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Recipe of the Month

Fun Stuff

Recipe of the Month

It’s that time of year again to go out and pick your pumpkins. A thing to remember when cooking pumpkins is that the bright orange pumpkins are strictly used for carving and decorating. Yes you can cook and eat them, but there literally is so little flavor and it takes too long to prepare, cook and serve them, it is just not worth the effort! Fortunately mother nature has provided a family of pumpkins which include more flavorful varieties. Chef Lee is here to educate us all about pumpkins and is sharing two great recipes below!

Native Americans have long used edible pumpkins for cooking in everything from breads to soups and taught the newly arrived colonists many of their culinary tricks. Pumpkins can be grilled, baked, broiled, steamed or roasted whole in hot embers as the native people once did. Not to mention they can also be used as a decorative bowl for your soup, purees or dips.

Pumpkins bred for food offer robust flavor, color and nutrition. These cucurbit family members contain dietary fiber, vitamins A and C, riboflavin, potassium, copper, manganese, Vitamins E and B6, thiamin, niacin, folate, iron, calcium, magnesium, and phosphorus! Wow, all with very little fat or calories!

The question of which are the best pumpkins to eat is a bit tricky. Why? Because the term pumpkin is a catch all word that encompasses several types of winter squash. For example, Cucurbita moschata encompasses butternut squash, but it also includes the buff colored Dickinson pumpkin, apparently “the pumpkin of choice for Libby’s canned pumpkins.” This means that the types of pumpkins for cooking are really just hard skinned squash. Take the more recently marketed Jack-Be-Little. This palm-sized specimen was introduced in 1986 and is most likely a forgotten acorn squash cultivar; it looks like a miniature pumpkin but tastes like an acorn squash. Other small pumpkins that are delicious include Baby Pam, the white Baby Boo and New England Pie.

Cheese pumpkin – The Cheese pumpkin (moschata) is a squat, pale pumpkin more often used in displays of fall produce but it makes an excellent baking vessel and can be used as a serving tureen.

Cinderella pumpkin – Cinderella pumpkin looks just like the pumpkin that transformed into Cinderella’s coach. It has thick, sweet, custard like flesh.

Jarrahdale pumpkin – Jarrahdale pumpkins hale form Jarrahdale, New Zealand and have a melon-like aroma with firm, bright orange, fairly string less flesh.

Lumina pumpkinLumina pumpkin is named for its ghostly white mien. It is great for baking as well as carving or painting.

Peanut pumpkin – Peanut pumpkin looks a bit like a peanut with its warty exterior but is actually a squash from France where it is called the Galeux d’Eysines. It has sweet, orange flesh perfect for soups and is an old heirloom variety.

Pie pumpkin – Pie pumpkin encompasses several pumpkin varieties grown for eating not ornamentation. They are usually smaller and denser than carving pumpkins. Red Warty is a cross between a red Hubbard squash and pie pumpkin with delicious sweet flesh. The lovely reddish hue makes it a beautiful pumpkin used as decoration although the bumpy skin makes it hard to carve.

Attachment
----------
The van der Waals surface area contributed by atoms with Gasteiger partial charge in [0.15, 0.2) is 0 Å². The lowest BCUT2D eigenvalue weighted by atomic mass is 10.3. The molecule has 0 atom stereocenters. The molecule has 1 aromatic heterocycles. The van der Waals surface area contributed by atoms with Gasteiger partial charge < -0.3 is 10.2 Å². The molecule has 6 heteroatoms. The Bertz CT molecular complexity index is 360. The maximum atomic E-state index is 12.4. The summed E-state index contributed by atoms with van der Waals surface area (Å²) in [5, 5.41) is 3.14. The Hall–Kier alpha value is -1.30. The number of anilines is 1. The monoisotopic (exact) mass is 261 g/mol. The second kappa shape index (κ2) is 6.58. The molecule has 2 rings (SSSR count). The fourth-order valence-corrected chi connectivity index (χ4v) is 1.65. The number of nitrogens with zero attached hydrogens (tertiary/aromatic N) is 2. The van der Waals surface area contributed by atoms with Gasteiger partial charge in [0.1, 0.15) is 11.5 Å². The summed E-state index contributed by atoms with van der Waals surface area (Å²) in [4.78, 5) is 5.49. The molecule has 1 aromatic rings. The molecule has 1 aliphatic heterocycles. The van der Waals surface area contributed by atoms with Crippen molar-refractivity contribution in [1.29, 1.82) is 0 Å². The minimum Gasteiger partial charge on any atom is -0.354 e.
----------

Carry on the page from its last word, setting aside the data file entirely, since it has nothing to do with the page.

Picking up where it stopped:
One-Too-Many pumpkin – One-Too-Many, so named for their resemblances to the red face flush of a chronic drunk, are creamy with pale red veins that darken to a deeper red. They make great pie or can be used for carving or decoration.

And don’t forget those pumpkin seeds! They are loaded with fiber and protein. The oil from the seeds of the ‘Styrian Hulless’ pumpkin from Austria is touted for its dark, rich, flavor loaded with heart-healthy fats.

Roasted Pumpkin Seeds

Seeds of 1 Pumpkin

1 tablespoon Canola Oil

1 tablespoon Cajun Seasoning

1/2 teaspoon KOSHER Salt

Pre heat your oven to 400 degrees. Foil a tray or roasting pan and spray with non stick cooking spray or use some oil to coat the pan using your fingers. Wash off the seeds and remove all other particles including the little bits of pumpkin fibers. Pat dry all those seeds with paper towels. In a bowl toss the seed with oil and seasonings. Make sure all the seeds are coated and transfer seeds to your prepared baking tray. Get as much of the seasoned oil out of the bowl and onto the seeds using a spatula. Lay the seed as flat as possible trying not to over lap the seeds. Roast the seeds for 10 minutes. Remove tray and toss the seeds again on the tray. place in the oven for another 10 minutes. Remove tray and let the seeds cool.

 

Chef Lee’s Pumpkin Pancakes

2 cups all-purpose flour

2 tablespoons brown sugar

1 tablespoon white sugar

1 teaspoon clear vanilla

2 teaspoons baking powder

1 teaspoon baking soda

1/2 teaspoon salt

1 cup pumpkin puree

1 teaspoon ground cinnamon

1/2 teaspoon ground ginger

1/2 teaspoon ground allspice

1 egg

1 1/2 cups milk

3 tablespoons vegetable oil (2 ts for recipe 1ts for cooking with but you might need more for the cooking)

2 tablespoons lemon juice

1 teaspoon grated Orange zest

Combine flour, brown sugar, white sugar, baking powder, baking soda, and salt in a large mixing bowl, and whisk together for two minutes to aerate. In a separate bowl, combine pumpkin puree, cinnamon, ginger, allspice, egg, milk, 2 tablespoons of vegetable oil, lemon juice, and lemon zest. Mix in the flour mixture, and stir just until moistened. (Do not overmix.) Coat skillet with 1 teaspoon vegetable oil over medium heat. Pour batter into skillet 1/4 cup at a time, and cook the pancakes until golden brown, about 3 minutes on each side. Enjoy with your favorite syrup.

 

Enjoy!

Chef Lee

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